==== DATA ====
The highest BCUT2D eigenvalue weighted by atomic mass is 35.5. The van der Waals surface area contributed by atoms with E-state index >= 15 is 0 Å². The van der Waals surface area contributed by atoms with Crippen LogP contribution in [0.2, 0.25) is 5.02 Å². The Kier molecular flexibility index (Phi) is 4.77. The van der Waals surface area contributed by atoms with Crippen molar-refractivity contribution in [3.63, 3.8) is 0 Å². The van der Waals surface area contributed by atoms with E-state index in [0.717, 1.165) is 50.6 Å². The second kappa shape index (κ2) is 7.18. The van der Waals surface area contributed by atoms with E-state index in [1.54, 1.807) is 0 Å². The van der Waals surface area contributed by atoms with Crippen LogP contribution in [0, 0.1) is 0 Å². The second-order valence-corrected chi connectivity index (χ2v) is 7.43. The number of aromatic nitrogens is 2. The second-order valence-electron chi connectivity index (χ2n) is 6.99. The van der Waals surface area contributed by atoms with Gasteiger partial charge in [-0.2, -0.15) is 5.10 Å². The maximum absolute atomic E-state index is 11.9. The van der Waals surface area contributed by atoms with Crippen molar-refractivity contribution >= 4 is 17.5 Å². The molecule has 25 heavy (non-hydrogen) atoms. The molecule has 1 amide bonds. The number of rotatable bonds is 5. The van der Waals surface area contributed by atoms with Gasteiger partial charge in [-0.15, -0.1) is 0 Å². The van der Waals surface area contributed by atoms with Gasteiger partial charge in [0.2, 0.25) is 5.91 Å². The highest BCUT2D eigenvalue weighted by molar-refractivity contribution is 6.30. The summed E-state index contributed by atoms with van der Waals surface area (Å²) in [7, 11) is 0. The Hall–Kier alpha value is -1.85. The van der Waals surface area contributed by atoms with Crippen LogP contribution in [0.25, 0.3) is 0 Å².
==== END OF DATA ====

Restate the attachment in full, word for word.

The highest BCUT2D eigenvalue weighted by atomic mass is 35.5. The van der Waals surface area contributed by atoms with E-state index >= 15 is 0 Å². The van der Waals surface area contributed by atoms with Crippen LogP contribution in [0.2, 0.25) is 5.02 Å². The Kier molecular flexibility index (Phi) is 4.77. The van der Waals surface area contributed by atoms with Crippen molar-refractivity contribution in [3.63, 3.8) is 0 Å². The van der Waals surface area contributed by atoms with E-state index in [0.717, 1.165) is 50.6 Å². The second kappa shape index (κ2) is 7.18. The van der Waals surface area contributed by atoms with E-state index in [1.54, 1.807) is 0 Å². The van der Waals surface area contributed by atoms with Crippen LogP contribution in [0, 0.1) is 0 Å². The second-order valence-corrected chi connectivity index (χ2v) is 7.43. The number of aromatic nitrogens is 2. The second-order valence-electron chi connectivity index (χ2n) is 6.99. The van der Waals surface area contributed by atoms with Gasteiger partial charge in [-0.2, -0.15) is 5.10 Å². The maximum absolute atomic E-state index is 11.9. The van der Waals surface area contributed by atoms with Crippen molar-refractivity contribution >= 4 is 17.5 Å². The molecule has 25 heavy (non-hydrogen) atoms. The molecule has 1 amide bonds. The number of rotatable bonds is 5. The van der Waals surface area contributed by atoms with Gasteiger partial charge in [-0.15, -0.1) is 0 Å². The van der Waals surface area contributed by atoms with Gasteiger partial charge in [0.2, 0.25) is 5.91 Å². The highest BCUT2D eigenvalue weighted by molar-refractivity contribution is 6.30. The summed E-state index contributed by atoms with van der Waals surface area (Å²) in [7, 11) is 0. The Hall–Kier alpha value is -1.85. The van der Waals surface area contributed by atoms with Crippen LogP contribution in [0.25, 0.3) is 0 Å².